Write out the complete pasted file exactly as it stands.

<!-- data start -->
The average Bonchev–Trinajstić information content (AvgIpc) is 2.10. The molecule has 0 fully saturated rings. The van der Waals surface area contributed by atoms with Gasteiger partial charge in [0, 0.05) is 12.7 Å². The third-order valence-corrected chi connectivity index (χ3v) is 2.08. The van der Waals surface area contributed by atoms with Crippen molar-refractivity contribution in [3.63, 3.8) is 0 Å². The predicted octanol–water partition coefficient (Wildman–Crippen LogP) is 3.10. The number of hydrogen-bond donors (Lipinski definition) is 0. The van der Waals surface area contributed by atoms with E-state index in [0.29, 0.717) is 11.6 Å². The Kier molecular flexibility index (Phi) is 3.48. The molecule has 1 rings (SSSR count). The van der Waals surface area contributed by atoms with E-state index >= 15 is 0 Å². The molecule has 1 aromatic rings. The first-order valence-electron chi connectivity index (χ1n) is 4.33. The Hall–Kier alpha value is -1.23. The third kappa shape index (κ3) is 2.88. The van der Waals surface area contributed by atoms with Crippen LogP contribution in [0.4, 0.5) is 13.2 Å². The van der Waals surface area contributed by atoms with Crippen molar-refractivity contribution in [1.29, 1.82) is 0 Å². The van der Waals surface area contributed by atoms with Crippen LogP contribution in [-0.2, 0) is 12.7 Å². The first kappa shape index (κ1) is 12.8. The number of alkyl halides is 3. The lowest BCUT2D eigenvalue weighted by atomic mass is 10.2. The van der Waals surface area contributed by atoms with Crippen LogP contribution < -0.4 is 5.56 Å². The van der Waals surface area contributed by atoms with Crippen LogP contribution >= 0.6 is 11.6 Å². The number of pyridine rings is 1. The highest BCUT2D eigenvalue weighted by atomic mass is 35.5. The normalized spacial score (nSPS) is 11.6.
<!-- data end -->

The average Bonchev–Trinajstić information content (AvgIpc) is 2.10. The molecule has 0 fully saturated rings. The van der Waals surface area contributed by atoms with Gasteiger partial charge in [0, 0.05) is 12.7 Å². The third-order valence-corrected chi connectivity index (χ3v) is 2.08. The van der Waals surface area contributed by atoms with Crippen molar-refractivity contribution in [3.63, 3.8) is 0 Å². The predicted octanol–water partition coefficient (Wildman–Crippen LogP) is 3.10. The number of hydrogen-bond donors (Lipinski definition) is 0. The van der Waals surface area contributed by atoms with E-state index in [0.29, 0.717) is 11.6 Å². The Kier molecular flexibility index (Phi) is 3.48. The molecule has 1 rings (SSSR count). The van der Waals surface area contributed by atoms with E-state index >= 15 is 0 Å². The molecule has 1 aromatic rings. The first-order valence-electron chi connectivity index (χ1n) is 4.33. The Hall–Kier alpha value is -1.23. The third kappa shape index (κ3) is 2.88. The van der Waals surface area contributed by atoms with Crippen LogP contribution in [0.4, 0.5) is 13.2 Å². The van der Waals surface area contributed by atoms with Crippen molar-refractivity contribution in [1.29, 1.82) is 0 Å². The van der Waals surface area contributed by atoms with Crippen LogP contribution in [-0.2, 0) is 12.7 Å². The first kappa shape index (κ1) is 12.8. The number of alkyl halides is 3. The lowest BCUT2D eigenvalue weighted by atomic mass is 10.2. The van der Waals surface area contributed by atoms with Crippen LogP contribution < -0.4 is 5.56 Å². The van der Waals surface area contributed by atoms with Crippen LogP contribution >= 0.6 is 11.6 Å². The number of pyridine rings is 1. The highest BCUT2D eigenvalue weighted by atomic mass is 35.5. The normalized spacial score (nSPS) is 11.6.